Get the latest news on drones.
As of November 2011, DHS maintained a fleet of seven unmanned drones, which it says it uses to patrol the southwest border alongside Mexico. In early November of that year, it was reported that the agency was going to acquire yet three more drones, even though it admitted that it did not have enough pilots to “man” the unmanned aerial vehicles it already possessed. A DHS official, speaking on condition of anonymity to a journalist at the LA Times, said that the agency didn't even want the drones, that he didn't ask for them. So why'd they get them? The so-called “drone caucus,” a group of war industry lobbyists, managed to convince Congress that DHS needed them, even when agency employees said they wouldn't be put to use.
But it's not just the southern border that's under the watchful eye of these pilotless surveillance planes. DHS is also pursuing plans to use drones to surveil the northern border between Washington state and Minnesota.
Drones for DHS, Drones for All!
According to the FEMA website for DHS approved law enforcement and first responder equipment, state and local agencies are allowed to use federal funds to purchase drones. The following is a screengrab from this page on their website, advertising a spy drone that states and local governments can buy. It's just $342,000!
The Miami Police Department is likely getting a spy drone, if it hasn't already. Police in Texas are already using them. Cops nationwide want them.
In order to use pilotless drones domestically, agencies must get FAA approval. The Washington Post's Peter Finn describes the state of domestic drones as of January 2011:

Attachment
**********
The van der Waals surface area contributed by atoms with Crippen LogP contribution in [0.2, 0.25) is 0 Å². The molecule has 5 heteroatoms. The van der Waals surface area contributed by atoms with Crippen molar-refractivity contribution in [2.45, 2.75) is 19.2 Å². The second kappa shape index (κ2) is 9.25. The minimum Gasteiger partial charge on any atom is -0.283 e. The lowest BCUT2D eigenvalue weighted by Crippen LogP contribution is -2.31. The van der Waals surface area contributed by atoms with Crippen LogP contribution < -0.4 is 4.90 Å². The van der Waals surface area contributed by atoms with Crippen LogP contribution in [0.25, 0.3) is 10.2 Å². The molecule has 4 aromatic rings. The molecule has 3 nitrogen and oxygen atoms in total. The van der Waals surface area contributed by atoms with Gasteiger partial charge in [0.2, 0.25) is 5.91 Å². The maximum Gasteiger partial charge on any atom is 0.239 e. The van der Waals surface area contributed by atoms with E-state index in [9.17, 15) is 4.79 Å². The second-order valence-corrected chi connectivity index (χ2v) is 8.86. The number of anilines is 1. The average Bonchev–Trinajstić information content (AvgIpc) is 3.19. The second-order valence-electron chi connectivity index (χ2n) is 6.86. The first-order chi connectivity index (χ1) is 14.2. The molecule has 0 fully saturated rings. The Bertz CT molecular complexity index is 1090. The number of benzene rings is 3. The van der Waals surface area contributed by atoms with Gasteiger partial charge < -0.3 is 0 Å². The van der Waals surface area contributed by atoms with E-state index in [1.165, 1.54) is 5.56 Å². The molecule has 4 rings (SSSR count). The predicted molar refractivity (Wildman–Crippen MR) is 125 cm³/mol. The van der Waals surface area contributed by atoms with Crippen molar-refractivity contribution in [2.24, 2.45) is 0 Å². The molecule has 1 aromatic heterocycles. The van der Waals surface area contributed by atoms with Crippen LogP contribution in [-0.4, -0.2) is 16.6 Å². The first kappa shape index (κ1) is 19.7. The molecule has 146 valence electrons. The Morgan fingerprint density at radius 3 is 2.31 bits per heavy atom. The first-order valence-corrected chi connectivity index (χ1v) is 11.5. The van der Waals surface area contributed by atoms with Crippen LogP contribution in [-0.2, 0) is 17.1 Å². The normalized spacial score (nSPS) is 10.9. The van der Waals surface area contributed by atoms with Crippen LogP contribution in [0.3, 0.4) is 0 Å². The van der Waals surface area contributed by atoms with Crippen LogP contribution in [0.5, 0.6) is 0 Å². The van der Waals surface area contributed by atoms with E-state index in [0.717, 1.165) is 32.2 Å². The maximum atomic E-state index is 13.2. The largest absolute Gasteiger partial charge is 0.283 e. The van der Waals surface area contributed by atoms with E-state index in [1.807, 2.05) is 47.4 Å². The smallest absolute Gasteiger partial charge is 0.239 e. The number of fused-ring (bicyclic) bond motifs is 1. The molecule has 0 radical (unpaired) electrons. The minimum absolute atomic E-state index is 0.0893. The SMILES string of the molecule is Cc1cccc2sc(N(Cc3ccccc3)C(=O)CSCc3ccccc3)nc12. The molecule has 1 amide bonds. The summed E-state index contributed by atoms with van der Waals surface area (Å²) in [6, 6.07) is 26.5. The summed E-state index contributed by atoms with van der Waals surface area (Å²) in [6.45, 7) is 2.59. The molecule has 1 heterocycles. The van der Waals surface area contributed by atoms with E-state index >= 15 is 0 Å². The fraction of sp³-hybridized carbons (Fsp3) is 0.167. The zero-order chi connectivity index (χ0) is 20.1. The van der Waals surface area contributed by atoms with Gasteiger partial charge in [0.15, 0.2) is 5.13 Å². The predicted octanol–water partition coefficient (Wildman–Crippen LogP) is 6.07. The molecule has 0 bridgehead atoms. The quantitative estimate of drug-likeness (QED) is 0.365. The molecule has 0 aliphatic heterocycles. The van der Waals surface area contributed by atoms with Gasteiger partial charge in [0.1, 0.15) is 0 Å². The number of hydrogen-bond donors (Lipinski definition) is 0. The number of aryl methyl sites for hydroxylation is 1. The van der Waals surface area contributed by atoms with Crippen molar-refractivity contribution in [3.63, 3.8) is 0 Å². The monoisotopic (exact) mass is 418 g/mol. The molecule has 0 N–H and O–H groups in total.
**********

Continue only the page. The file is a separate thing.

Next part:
As of Dec. 1, according to the FAA, there were more than 270 active authorizations for the use of dozens of kinds of drones. Approximately 35 percent of these permissions are held by the Defense Department, 11 percent by NASA and 5 percent by the Department of Homeland Security, including permission to fly Predators on the northern and southern borders.
Other users are law enforcement agencies, including the FBI, as well as manufacturers and academic institutions.
For now, only a handful of police departments and sheriff's offices in the United States – including in Queen Anne's County, Md., Miami-Dade County, Fla., and Mesa County, Colo. – fly drones. They so do as part of pilot programs that mostly limit the use of the drones to training exercises over unpopulated areas.
What does the ACLU make of this trend? Jay Stanley, Director of the Technology and Liberty project, told Finn:
Drones raise the prospect of much more pervasive surveillance. We are not against them, absolutely. They can be a valuable tool in certain kinds of operations. But what we don’t want to see is their pervasive use to watch over the American people.
The RKB website also advertises an unmanned helicopter, seen below:
DARPA, the military's far-out research arm, is working towards building drones the size of flies and small birds, like the one below.